China bans Mahjong; no blood, dead bodies in video games
A 9-month freeze on introduction of new video games was implemented in China on Monday this week. Recently, the company began accepting new apps and games from publishers again, but with a few caveats.
China has considerably stepped up its regulation of the gaming industry. It has introduced a slew of new rules to regulate the gaming industry. The country’s top media regulator, the State Administration of Press and Publications (SAPP), has banned all games depicting dead bodies or pools of blood, not even colour change is allowed by developers.
Mah-jong, a popular game in China, has also been banned. China already had a ban on violent, sexual and politically sensitive content in just about everything from TV shows to rap songs to video games.
China recently cracked down hard on illegal gambling houses with the use of drones. Last July saw a total of 31 persons arrested in Luchuan County in Guangxi Province after police used drones to locate the illegal den. Another raid involving drones happened in a remote wilderness area in Anhui Province.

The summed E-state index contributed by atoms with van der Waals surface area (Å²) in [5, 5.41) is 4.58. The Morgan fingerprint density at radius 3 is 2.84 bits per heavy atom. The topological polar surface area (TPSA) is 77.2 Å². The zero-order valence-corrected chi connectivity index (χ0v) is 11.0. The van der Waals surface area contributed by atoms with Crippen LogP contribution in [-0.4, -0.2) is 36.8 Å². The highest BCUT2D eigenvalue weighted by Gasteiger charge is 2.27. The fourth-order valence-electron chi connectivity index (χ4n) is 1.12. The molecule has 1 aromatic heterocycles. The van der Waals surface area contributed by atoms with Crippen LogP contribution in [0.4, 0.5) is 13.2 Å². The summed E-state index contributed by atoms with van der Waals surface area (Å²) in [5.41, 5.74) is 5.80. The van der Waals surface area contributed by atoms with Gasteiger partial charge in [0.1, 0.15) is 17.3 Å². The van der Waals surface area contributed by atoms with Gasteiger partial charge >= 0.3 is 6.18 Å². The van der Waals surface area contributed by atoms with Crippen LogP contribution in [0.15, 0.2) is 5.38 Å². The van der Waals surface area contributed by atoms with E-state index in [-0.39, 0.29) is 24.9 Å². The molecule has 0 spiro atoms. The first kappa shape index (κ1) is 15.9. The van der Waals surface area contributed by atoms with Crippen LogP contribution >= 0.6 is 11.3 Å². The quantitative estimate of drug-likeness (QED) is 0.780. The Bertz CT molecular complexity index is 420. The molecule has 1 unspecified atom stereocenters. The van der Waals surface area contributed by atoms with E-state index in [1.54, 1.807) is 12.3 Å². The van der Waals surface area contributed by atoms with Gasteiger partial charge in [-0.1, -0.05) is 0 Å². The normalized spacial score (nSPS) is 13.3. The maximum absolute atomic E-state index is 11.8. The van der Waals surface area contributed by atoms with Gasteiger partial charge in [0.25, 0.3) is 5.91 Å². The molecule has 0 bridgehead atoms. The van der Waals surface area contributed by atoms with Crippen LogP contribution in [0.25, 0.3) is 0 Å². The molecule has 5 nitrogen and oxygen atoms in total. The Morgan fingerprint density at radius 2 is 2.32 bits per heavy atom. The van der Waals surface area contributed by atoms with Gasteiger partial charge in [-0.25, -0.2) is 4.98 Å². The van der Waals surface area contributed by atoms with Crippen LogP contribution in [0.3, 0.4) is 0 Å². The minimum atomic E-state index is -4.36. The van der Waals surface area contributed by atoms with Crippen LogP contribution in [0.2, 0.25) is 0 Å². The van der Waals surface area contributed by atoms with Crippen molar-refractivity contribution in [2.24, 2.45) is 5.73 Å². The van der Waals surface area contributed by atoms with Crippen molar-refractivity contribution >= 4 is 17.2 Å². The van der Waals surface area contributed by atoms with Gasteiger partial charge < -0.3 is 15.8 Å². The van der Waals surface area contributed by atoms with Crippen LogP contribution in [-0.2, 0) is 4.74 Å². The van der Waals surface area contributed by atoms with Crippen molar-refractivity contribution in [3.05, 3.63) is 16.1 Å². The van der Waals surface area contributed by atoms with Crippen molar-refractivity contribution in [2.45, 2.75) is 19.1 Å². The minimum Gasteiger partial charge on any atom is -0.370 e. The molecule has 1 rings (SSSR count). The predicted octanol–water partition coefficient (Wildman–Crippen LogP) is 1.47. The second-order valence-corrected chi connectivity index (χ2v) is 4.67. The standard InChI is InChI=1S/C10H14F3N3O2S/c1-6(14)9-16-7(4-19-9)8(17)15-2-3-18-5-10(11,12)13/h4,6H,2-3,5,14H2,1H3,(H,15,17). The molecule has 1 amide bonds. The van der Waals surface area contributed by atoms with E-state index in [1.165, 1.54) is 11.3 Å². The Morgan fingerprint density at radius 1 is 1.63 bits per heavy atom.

China, though hard on problem gambling and other negative features of video games, has recognized esports as a profession. There was a list released by Chinese Ministry of Human Resources and Social Security, which also has esports managers in it.
Coming to the ban, China has also banned what are called imperial harem games, which involve the player to play as noble lords or emperors in feudal China and collect wives and concubines. Recently top game developers like Tencent and NetEase even introduced some strict in-game restrictions, especially for children below 12.
In September last year, Chinese authorities shut down Tencent’s poker app too, and WSOP, which hosted its first tour in China, didn’t re-run in the country after that point. Keep reading GutshotMagazine.com for more such gaming industry updates and for general gaming news from around the world.
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